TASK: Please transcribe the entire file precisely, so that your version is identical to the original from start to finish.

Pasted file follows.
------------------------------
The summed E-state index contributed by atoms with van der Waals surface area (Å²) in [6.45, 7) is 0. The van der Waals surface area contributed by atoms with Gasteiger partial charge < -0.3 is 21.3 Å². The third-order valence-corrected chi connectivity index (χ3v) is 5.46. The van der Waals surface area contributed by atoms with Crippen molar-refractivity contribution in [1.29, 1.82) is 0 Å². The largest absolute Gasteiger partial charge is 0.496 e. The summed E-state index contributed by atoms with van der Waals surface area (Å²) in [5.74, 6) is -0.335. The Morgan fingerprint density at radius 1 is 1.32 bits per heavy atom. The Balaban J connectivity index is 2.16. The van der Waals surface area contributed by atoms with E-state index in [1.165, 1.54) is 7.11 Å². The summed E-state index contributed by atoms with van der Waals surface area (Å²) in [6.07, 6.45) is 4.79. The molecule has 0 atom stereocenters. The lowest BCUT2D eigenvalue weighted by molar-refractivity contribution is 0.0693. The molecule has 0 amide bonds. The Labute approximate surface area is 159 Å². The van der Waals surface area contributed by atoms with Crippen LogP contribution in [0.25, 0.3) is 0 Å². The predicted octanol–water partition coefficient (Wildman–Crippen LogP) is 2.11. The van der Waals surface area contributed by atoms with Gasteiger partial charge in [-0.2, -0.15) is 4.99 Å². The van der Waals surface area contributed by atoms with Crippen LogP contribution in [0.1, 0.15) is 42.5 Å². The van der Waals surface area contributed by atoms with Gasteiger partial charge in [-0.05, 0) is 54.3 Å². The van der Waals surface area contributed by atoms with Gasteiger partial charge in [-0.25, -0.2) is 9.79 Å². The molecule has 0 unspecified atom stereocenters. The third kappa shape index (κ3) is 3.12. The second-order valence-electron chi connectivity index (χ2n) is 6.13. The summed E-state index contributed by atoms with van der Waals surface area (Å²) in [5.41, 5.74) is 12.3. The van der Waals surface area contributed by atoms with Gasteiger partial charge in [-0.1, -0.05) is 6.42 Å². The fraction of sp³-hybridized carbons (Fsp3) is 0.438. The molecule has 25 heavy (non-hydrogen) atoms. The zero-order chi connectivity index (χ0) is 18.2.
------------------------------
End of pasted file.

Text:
The summed E-state index contributed by atoms with van der Waals surface area (Å²) in [6.45, 7) is 0. The van der Waals surface area contributed by atoms with Gasteiger partial charge < -0.3 is 21.3 Å². The third-order valence-corrected chi connectivity index (χ3v) is 5.46. The van der Waals surface area contributed by atoms with Crippen molar-refractivity contribution in [1.29, 1.82) is 0 Å². The largest absolute Gasteiger partial charge is 0.496 e. The summed E-state index contributed by atoms with van der Waals surface area (Å²) in [5.74, 6) is -0.335. The Morgan fingerprint density at radius 1 is 1.32 bits per heavy atom. The Balaban J connectivity index is 2.16. The van der Waals surface area contributed by atoms with E-state index in [1.165, 1.54) is 7.11 Å². The summed E-state index contributed by atoms with van der Waals surface area (Å²) in [6.07, 6.45) is 4.79. The molecule has 0 atom stereocenters. The lowest BCUT2D eigenvalue weighted by molar-refractivity contribution is 0.0693. The molecule has 0 amide bonds. The Labute approximate surface area is 159 Å². The van der Waals surface area contributed by atoms with Crippen LogP contribution in [0.25, 0.3) is 0 Å². The predicted octanol–water partition coefficient (Wildman–Crippen LogP) is 2.11. The van der Waals surface area contributed by atoms with Gasteiger partial charge in [-0.2, -0.15) is 4.99 Å². The van der Waals surface area contributed by atoms with Crippen LogP contribution in [0.1, 0.15) is 42.5 Å². The van der Waals surface area contributed by atoms with Gasteiger partial charge in [-0.05, 0) is 54.3 Å². The van der Waals surface area contributed by atoms with Gasteiger partial charge in [-0.25, -0.2) is 9.79 Å². The molecule has 0 unspecified atom stereocenters. The third kappa shape index (κ3) is 3.12. The second-order valence-electron chi connectivity index (χ2n) is 6.13. The summed E-state index contributed by atoms with van der Waals surface area (Å²) in [5.41, 5.74) is 12.3. The van der Waals surface area contributed by atoms with Gasteiger partial charge in [-0.1, -0.05) is 6.42 Å². The fraction of sp³-hybridized carbons (Fsp3) is 0.438. The molecule has 25 heavy (non-hydrogen) atoms. The zero-order chi connectivity index (χ0) is 18.2.